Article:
>>          +--rw keystore-reference?   ks:asymmetric-key-ref
>> What is there the public key for? For a key to be used as a host key 
>> you only need the private key (technically, you can always generate 
>> the public key from the private key but the public key is not needed 
>> at all in this case) and it is causing us some problems because it is 
>> even required to be in the `ssh-public-key-format` without any 
>> information as to why. Thanks for any explanation.
> You are correct, the "public-key" node typically isn't needed when 
> configuring SSH.
> The reason it is in the `SSH model is because:
> 1) sometimes (I forget which Security person said this) a public-key 
> cannot be extracted from a private-key, thus a generic private-key 
> type seems to be incomplete without its public-key encoded also.  It 
> would be good to reconfirm this claim.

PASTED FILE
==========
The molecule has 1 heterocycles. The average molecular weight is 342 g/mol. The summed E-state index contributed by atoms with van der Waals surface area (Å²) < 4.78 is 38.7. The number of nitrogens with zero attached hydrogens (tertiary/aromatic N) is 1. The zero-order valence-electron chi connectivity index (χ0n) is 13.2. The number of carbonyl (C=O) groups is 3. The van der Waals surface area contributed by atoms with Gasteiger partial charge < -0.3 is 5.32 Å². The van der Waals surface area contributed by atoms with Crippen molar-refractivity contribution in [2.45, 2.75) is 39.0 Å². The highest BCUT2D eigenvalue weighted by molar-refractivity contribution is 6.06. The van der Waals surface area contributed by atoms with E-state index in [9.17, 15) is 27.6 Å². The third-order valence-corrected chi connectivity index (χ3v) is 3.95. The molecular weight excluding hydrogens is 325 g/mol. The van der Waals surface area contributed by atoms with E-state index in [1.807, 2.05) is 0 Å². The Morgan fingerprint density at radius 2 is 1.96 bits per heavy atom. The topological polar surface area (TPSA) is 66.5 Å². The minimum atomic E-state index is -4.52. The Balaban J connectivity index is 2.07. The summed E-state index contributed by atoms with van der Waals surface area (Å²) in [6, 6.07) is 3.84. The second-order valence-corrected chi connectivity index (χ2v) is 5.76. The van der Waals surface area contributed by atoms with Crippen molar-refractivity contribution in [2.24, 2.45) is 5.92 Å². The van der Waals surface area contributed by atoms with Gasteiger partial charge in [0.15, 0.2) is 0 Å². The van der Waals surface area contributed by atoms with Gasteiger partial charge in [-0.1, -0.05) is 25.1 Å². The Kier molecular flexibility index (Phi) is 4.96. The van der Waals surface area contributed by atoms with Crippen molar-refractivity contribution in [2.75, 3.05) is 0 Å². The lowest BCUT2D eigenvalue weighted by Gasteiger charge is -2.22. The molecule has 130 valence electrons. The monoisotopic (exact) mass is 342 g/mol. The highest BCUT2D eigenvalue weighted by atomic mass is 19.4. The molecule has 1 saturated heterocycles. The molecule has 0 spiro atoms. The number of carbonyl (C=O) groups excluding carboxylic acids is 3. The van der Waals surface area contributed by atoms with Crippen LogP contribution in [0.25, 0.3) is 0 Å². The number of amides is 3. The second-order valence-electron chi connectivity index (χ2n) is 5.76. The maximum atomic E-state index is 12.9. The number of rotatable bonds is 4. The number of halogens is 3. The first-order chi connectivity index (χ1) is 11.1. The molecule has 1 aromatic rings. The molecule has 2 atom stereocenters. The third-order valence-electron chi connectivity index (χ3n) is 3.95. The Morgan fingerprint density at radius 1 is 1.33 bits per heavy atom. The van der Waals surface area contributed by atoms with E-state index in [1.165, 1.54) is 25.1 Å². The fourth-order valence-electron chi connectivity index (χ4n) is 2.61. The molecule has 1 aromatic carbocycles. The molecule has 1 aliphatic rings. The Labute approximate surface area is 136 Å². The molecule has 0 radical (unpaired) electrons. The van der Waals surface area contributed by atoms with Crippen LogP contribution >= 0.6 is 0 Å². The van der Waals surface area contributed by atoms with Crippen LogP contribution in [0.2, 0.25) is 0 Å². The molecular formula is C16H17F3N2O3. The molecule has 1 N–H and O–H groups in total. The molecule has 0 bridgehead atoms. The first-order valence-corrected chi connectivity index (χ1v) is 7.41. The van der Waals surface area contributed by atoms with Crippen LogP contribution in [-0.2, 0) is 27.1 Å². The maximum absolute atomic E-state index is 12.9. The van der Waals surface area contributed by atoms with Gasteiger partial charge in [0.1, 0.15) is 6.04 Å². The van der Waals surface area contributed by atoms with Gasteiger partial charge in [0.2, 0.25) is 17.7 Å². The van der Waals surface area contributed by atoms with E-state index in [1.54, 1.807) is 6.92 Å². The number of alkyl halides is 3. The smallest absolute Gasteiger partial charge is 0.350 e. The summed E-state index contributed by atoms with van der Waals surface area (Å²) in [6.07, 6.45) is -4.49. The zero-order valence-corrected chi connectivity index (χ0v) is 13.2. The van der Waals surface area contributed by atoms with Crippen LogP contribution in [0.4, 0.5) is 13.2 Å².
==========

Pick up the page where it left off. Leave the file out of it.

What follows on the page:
MV: That is indeed interesting and libssh nor OpenSSH sshd would 
probably not be able to use such a key because they expect paths to the 
private key when setting the host key. I must also correct myself, it 
really seems the tools generate the public key themselves because it is 
presented to the client when creating the SSH session.

> 2) albeit unusual, it isn't a hard thing for (my) code to encode the 
> public-key also, so I felt it was a minor nuisance to ensure 
> future-proofing.

MV: The problem is with the required public key formats that make it 
chaotic. Note that we have also defined our own identity for the private 
key format which corresponds to `subject-public-key-info-format` of the